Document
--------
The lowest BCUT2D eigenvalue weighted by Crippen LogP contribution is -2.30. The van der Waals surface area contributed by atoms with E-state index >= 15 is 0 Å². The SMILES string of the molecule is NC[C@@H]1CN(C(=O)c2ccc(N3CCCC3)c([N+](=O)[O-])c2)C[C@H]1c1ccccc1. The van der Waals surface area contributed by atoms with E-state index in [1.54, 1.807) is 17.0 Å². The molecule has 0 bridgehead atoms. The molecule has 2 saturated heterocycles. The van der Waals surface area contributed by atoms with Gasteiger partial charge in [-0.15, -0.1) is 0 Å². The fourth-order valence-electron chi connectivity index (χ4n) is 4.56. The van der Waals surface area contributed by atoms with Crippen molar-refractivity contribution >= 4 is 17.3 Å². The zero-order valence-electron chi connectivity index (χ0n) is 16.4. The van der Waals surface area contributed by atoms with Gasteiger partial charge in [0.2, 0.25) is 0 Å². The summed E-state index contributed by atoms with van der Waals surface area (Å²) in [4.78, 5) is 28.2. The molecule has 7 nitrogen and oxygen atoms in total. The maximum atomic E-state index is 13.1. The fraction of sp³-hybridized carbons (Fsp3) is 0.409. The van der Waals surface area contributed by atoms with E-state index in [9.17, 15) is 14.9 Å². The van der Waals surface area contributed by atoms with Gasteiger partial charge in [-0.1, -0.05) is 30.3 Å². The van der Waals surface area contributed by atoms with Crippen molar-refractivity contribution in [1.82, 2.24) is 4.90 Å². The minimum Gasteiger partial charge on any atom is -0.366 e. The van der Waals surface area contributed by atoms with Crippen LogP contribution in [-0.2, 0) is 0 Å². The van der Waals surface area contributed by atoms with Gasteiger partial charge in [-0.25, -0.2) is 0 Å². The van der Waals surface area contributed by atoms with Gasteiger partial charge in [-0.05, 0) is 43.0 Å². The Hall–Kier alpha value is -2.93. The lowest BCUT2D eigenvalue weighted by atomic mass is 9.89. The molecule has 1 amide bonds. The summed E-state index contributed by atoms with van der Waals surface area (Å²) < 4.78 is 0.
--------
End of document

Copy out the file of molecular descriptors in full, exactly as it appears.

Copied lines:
The lowest BCUT2D eigenvalue weighted by Crippen LogP contribution is -2.30. The van der Waals surface area contributed by atoms with E-state index >= 15 is 0 Å². The SMILES string of the molecule is NC[C@@H]1CN(C(=O)c2ccc(N3CCCC3)c([N+](=O)[O-])c2)C[C@H]1c1ccccc1. The van der Waals surface area contributed by atoms with E-state index in [1.54, 1.807) is 17.0 Å². The molecule has 0 bridgehead atoms. The molecule has 2 saturated heterocycles. The van der Waals surface area contributed by atoms with Gasteiger partial charge in [-0.15, -0.1) is 0 Å². The fourth-order valence-electron chi connectivity index (χ4n) is 4.56. The van der Waals surface area contributed by atoms with Crippen molar-refractivity contribution >= 4 is 17.3 Å². The zero-order valence-electron chi connectivity index (χ0n) is 16.4. The van der Waals surface area contributed by atoms with Gasteiger partial charge in [0.2, 0.25) is 0 Å². The summed E-state index contributed by atoms with van der Waals surface area (Å²) in [4.78, 5) is 28.2. The molecule has 7 nitrogen and oxygen atoms in total. The maximum atomic E-state index is 13.1. The fraction of sp³-hybridized carbons (Fsp3) is 0.409. The van der Waals surface area contributed by atoms with E-state index in [9.17, 15) is 14.9 Å². The van der Waals surface area contributed by atoms with Gasteiger partial charge in [-0.1, -0.05) is 30.3 Å². The van der Waals surface area contributed by atoms with Crippen molar-refractivity contribution in [1.82, 2.24) is 4.90 Å². The minimum Gasteiger partial charge on any atom is -0.366 e. The van der Waals surface area contributed by atoms with Crippen LogP contribution in [-0.2, 0) is 0 Å². The van der Waals surface area contributed by atoms with Gasteiger partial charge in [-0.25, -0.2) is 0 Å². The van der Waals surface area contributed by atoms with Gasteiger partial charge in [-0.05, 0) is 43.0 Å². The Hall–Kier alpha value is -2.93. The lowest BCUT2D eigenvalue weighted by atomic mass is 9.89. The molecule has 1 amide bonds. The summed E-state index contributed by atoms with van der Waals surface area (Å²) < 4.78 is 0.